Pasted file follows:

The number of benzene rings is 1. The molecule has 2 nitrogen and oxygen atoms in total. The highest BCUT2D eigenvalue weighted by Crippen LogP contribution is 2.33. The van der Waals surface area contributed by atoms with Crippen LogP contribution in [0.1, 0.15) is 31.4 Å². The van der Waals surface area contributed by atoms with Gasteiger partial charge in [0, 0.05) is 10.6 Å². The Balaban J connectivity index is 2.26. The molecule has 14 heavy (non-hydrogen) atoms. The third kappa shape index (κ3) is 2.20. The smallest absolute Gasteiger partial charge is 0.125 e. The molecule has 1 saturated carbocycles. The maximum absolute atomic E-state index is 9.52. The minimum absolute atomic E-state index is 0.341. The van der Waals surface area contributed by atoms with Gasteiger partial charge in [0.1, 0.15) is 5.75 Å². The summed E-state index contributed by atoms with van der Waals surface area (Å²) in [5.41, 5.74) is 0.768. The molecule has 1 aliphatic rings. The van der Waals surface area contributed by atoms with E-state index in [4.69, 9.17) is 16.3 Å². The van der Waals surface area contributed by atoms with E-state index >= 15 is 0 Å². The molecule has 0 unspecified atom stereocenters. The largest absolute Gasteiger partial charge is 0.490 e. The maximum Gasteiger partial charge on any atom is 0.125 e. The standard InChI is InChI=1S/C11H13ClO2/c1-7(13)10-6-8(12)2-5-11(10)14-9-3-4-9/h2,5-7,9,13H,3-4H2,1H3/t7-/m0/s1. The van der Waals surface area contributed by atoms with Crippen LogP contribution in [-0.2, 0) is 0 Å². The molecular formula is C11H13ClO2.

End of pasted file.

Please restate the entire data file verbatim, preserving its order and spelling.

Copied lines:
The number of benzene rings is 1. The molecule has 2 nitrogen and oxygen atoms in total. The highest BCUT2D eigenvalue weighted by Crippen LogP contribution is 2.33. The van der Waals surface area contributed by atoms with Crippen LogP contribution in [0.1, 0.15) is 31.4 Å². The van der Waals surface area contributed by atoms with Gasteiger partial charge in [0, 0.05) is 10.6 Å². The Balaban J connectivity index is 2.26. The molecule has 14 heavy (non-hydrogen) atoms. The third kappa shape index (κ3) is 2.20. The smallest absolute Gasteiger partial charge is 0.125 e. The molecule has 1 saturated carbocycles. The maximum absolute atomic E-state index is 9.52. The minimum absolute atomic E-state index is 0.341. The van der Waals surface area contributed by atoms with Gasteiger partial charge in [0.1, 0.15) is 5.75 Å². The summed E-state index contributed by atoms with van der Waals surface area (Å²) in [5.41, 5.74) is 0.768. The molecule has 1 aliphatic rings. The van der Waals surface area contributed by atoms with E-state index in [4.69, 9.17) is 16.3 Å². The van der Waals surface area contributed by atoms with E-state index >= 15 is 0 Å². The molecule has 0 unspecified atom stereocenters. The largest absolute Gasteiger partial charge is 0.490 e. The maximum Gasteiger partial charge on any atom is 0.125 e. The standard InChI is InChI=1S/C11H13ClO2/c1-7(13)10-6-8(12)2-5-11(10)14-9-3-4-9/h2,5-7,9,13H,3-4H2,1H3/t7-/m0/s1. The van der Waals surface area contributed by atoms with Crippen LogP contribution in [-0.2, 0) is 0 Å². The molecular formula is C11H13ClO2.